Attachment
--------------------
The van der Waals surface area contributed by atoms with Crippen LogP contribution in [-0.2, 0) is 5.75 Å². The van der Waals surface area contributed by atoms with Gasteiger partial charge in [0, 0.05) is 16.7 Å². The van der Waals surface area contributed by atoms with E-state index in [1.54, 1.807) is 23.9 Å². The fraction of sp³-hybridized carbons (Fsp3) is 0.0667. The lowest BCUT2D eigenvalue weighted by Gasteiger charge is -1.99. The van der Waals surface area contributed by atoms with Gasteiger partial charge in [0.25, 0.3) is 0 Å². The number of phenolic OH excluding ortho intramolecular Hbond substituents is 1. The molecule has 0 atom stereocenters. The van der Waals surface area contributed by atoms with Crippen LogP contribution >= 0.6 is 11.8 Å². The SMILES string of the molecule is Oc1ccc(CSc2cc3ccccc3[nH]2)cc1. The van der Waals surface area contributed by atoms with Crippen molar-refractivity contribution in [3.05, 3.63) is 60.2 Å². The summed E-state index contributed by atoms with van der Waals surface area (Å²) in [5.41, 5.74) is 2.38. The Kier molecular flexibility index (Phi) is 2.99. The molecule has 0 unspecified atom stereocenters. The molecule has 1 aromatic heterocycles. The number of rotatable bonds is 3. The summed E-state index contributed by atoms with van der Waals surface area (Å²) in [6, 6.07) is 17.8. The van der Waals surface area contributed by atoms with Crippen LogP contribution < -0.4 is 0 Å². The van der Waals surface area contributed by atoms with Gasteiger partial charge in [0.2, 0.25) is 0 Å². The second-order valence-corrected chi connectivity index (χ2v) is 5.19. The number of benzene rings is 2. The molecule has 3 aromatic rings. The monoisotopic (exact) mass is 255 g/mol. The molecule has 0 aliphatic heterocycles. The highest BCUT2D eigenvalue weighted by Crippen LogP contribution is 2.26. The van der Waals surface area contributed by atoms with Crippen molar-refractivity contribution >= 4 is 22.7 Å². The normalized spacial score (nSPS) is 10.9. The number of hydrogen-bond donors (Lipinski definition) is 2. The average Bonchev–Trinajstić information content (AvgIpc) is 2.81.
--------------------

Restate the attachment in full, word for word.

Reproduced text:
The van der Waals surface area contributed by atoms with Crippen LogP contribution in [-0.2, 0) is 5.75 Å². The van der Waals surface area contributed by atoms with Gasteiger partial charge in [0, 0.05) is 16.7 Å². The van der Waals surface area contributed by atoms with E-state index in [1.54, 1.807) is 23.9 Å². The fraction of sp³-hybridized carbons (Fsp3) is 0.0667. The lowest BCUT2D eigenvalue weighted by Gasteiger charge is -1.99. The van der Waals surface area contributed by atoms with Gasteiger partial charge in [0.25, 0.3) is 0 Å². The number of phenolic OH excluding ortho intramolecular Hbond substituents is 1. The molecule has 0 atom stereocenters. The van der Waals surface area contributed by atoms with Crippen LogP contribution >= 0.6 is 11.8 Å². The SMILES string of the molecule is Oc1ccc(CSc2cc3ccccc3[nH]2)cc1. The van der Waals surface area contributed by atoms with Crippen molar-refractivity contribution in [3.05, 3.63) is 60.2 Å². The summed E-state index contributed by atoms with van der Waals surface area (Å²) in [5.41, 5.74) is 2.38. The Kier molecular flexibility index (Phi) is 2.99. The molecule has 0 unspecified atom stereocenters. The molecule has 1 aromatic heterocycles. The number of rotatable bonds is 3. The summed E-state index contributed by atoms with van der Waals surface area (Å²) in [6, 6.07) is 17.8. The van der Waals surface area contributed by atoms with Crippen LogP contribution < -0.4 is 0 Å². The van der Waals surface area contributed by atoms with Gasteiger partial charge in [0.2, 0.25) is 0 Å². The second-order valence-corrected chi connectivity index (χ2v) is 5.19. The number of benzene rings is 2. The molecule has 3 aromatic rings. The monoisotopic (exact) mass is 255 g/mol. The molecule has 0 aliphatic heterocycles. The highest BCUT2D eigenvalue weighted by Crippen LogP contribution is 2.26. The van der Waals surface area contributed by atoms with Crippen molar-refractivity contribution >= 4 is 22.7 Å². The normalized spacial score (nSPS) is 10.9. The number of hydrogen-bond donors (Lipinski definition) is 2. The average Bonchev–Trinajstić information content (AvgIpc) is 2.81.